Stuart’s comments eventually became a catalyst for my own thinking. Here’s an excerpt from my reply to him

“…. We’re reactive creatures, it’s true. And so, making our narrator’s thoughts and reactions more transparent (and seamless) is a big challenge… As memoirists we can only speculate. …about what our narrators might think and feel in a given moment or situation; which, in effect, means that crafting the story of a narrator's thinking is an act of imagination.”

Once again, this raises the tired, but still unresolved issue of what's “true” in memoir and what's been fabricated. The insistence that memoirists should stick to the facts and not invent, make things up, or otherwise embellish the narrative, is still something a lot of critics get all bent out of shape about. Those tactics, they claim, are the province of fiction and poetry.

Agree or not, clearly we memoirists need to think more conscientiously about the ways in which we use imagination (and memory) in our own narratives.


The Role(s) of Memory and Imagination in Literary Memoir
1
What distinguishes {literary writing}. …from journalism, is that inherent {in a literary text} is the possibility of a shared act of the imagination between its writer and its reader.
--Eudora Welty

Contrary to what we’ve been taught, imagination is not exclusively about making things up. That’s “invention.” And to my mind, there’s an important distinction to be made between the two. Fiction writer David Malouf makes that case when he says, “Imagination doesn’t simply mean making things up; it means being able to understand things from the inside—emotions, events, and experiences that you haven’t actually been through but that you will have experienced by the time you’ve got them onto the page.”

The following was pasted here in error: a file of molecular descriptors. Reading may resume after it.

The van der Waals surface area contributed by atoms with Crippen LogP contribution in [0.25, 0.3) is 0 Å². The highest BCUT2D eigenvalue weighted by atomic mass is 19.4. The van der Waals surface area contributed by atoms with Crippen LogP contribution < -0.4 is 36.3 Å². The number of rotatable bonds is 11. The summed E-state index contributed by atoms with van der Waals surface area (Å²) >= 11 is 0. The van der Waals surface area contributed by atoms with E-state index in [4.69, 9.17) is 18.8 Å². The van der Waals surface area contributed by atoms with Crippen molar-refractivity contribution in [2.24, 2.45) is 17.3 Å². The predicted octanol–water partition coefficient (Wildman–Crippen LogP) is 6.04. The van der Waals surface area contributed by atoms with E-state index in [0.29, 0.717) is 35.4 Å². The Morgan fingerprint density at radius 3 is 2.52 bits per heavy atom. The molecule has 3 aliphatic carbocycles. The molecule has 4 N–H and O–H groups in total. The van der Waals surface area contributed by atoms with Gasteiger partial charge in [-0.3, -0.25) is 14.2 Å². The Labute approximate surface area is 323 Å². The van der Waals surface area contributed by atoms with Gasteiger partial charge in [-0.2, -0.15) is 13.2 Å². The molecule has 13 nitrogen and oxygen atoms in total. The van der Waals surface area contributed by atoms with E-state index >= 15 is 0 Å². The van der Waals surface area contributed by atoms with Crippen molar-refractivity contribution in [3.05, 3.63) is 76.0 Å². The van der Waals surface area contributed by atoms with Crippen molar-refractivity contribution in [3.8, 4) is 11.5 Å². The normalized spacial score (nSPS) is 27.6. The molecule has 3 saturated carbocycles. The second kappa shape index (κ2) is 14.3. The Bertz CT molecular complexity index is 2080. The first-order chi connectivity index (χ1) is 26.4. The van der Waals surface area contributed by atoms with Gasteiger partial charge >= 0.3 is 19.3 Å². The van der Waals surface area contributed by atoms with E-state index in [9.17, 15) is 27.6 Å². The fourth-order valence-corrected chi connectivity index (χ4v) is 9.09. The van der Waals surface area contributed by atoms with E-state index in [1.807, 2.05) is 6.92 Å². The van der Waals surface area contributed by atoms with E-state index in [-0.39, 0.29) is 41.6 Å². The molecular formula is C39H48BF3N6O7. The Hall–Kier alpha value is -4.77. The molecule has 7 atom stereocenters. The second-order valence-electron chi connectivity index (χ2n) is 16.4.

Malouf is describing the difference between telling or recreating a story the way it happened--if that’s even possible--and transforming that story into (for us nonfiction writers) a fully rendered, fully imagined, memoir. And that transformation is an important part of what writing a literary memoir is all about.

2
I won’t tell you the story the way it happened. I’ll tell it the way I remember it.
--Pam Houstton

In effect, Pam Houston is implying that memory is an unreliable narrator. Hard for any of us to disagree on that one. We also know that imagination alters, even rearranges, the way we remember things. Yet, while being unreliable, I believe that memory is not necessarily untruthful.

Let me explain. (more…)

SELECTED WORKS

Memoir
“My favorite book of the year. An astonishing look at the pains of growing up.”
--Dan Smith, WVTF Virginia, Public Radio
Collection/Anthology
“Wherever readers look, they’ll find a different essay, a different voice, a different Michigan.”
-- Crab Orchard Review
Anthology of/on Creative Nonfiction
“Offers the most thorough and teachable introduction available to this exciting genre.”
--John Boe, Editor, Writing on the Edge
Stage Play
"An evening of energy, hot music, laughs and sheer entertainment." Lansing State Journal
Teaching/Writing
"Root and Steinberg will be on the shelf near my desk that holds the most important books about the teaching of writing." -Donald Murray, A Writer Teaches Writing and Write to Learn
Literary Journal
"Fourth Genre is the Paris Review of nonfiction journals." Newpages.com
Writing/Teaching Text
The Writer’s Way is the best book I’ve found yet for teaching first quarter Freshmen their first English writing sequence….” Dr. Sheila Coghill, Moorhead State University.